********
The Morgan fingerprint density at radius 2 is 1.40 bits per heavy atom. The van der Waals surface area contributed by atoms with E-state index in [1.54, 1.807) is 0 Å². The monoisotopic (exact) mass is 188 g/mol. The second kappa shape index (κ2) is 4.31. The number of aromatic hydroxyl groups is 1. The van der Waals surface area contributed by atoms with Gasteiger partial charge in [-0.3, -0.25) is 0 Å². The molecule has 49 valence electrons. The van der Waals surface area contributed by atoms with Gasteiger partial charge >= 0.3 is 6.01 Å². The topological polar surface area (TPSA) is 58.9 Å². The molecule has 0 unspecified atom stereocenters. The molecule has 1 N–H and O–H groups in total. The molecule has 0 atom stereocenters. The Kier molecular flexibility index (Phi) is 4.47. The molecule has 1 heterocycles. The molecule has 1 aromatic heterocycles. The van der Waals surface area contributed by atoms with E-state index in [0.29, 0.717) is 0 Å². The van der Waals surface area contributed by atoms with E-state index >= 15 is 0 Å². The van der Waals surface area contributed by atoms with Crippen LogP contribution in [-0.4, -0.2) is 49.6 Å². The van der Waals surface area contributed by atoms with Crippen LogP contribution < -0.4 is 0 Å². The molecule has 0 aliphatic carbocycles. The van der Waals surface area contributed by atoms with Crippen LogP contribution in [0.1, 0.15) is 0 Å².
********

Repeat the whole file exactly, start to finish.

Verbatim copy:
The Morgan fingerprint density at radius 2 is 1.40 bits per heavy atom. The van der Waals surface area contributed by atoms with E-state index in [1.54, 1.807) is 0 Å². The monoisotopic (exact) mass is 188 g/mol. The second kappa shape index (κ2) is 4.31. The number of aromatic hydroxyl groups is 1. The van der Waals surface area contributed by atoms with Gasteiger partial charge in [-0.3, -0.25) is 0 Å². The molecule has 49 valence electrons. The van der Waals surface area contributed by atoms with Gasteiger partial charge >= 0.3 is 6.01 Å². The topological polar surface area (TPSA) is 58.9 Å². The molecule has 0 unspecified atom stereocenters. The molecule has 1 N–H and O–H groups in total. The molecule has 0 atom stereocenters. The Kier molecular flexibility index (Phi) is 4.47. The molecule has 1 heterocycles. The molecule has 1 aromatic heterocycles. The van der Waals surface area contributed by atoms with E-state index in [0.29, 0.717) is 0 Å². The van der Waals surface area contributed by atoms with E-state index >= 15 is 0 Å². The van der Waals surface area contributed by atoms with Crippen LogP contribution in [-0.4, -0.2) is 49.6 Å². The van der Waals surface area contributed by atoms with Crippen LogP contribution < -0.4 is 0 Å². The molecule has 0 aliphatic carbocycles. The van der Waals surface area contributed by atoms with Crippen LogP contribution in [0.1, 0.15) is 0 Å².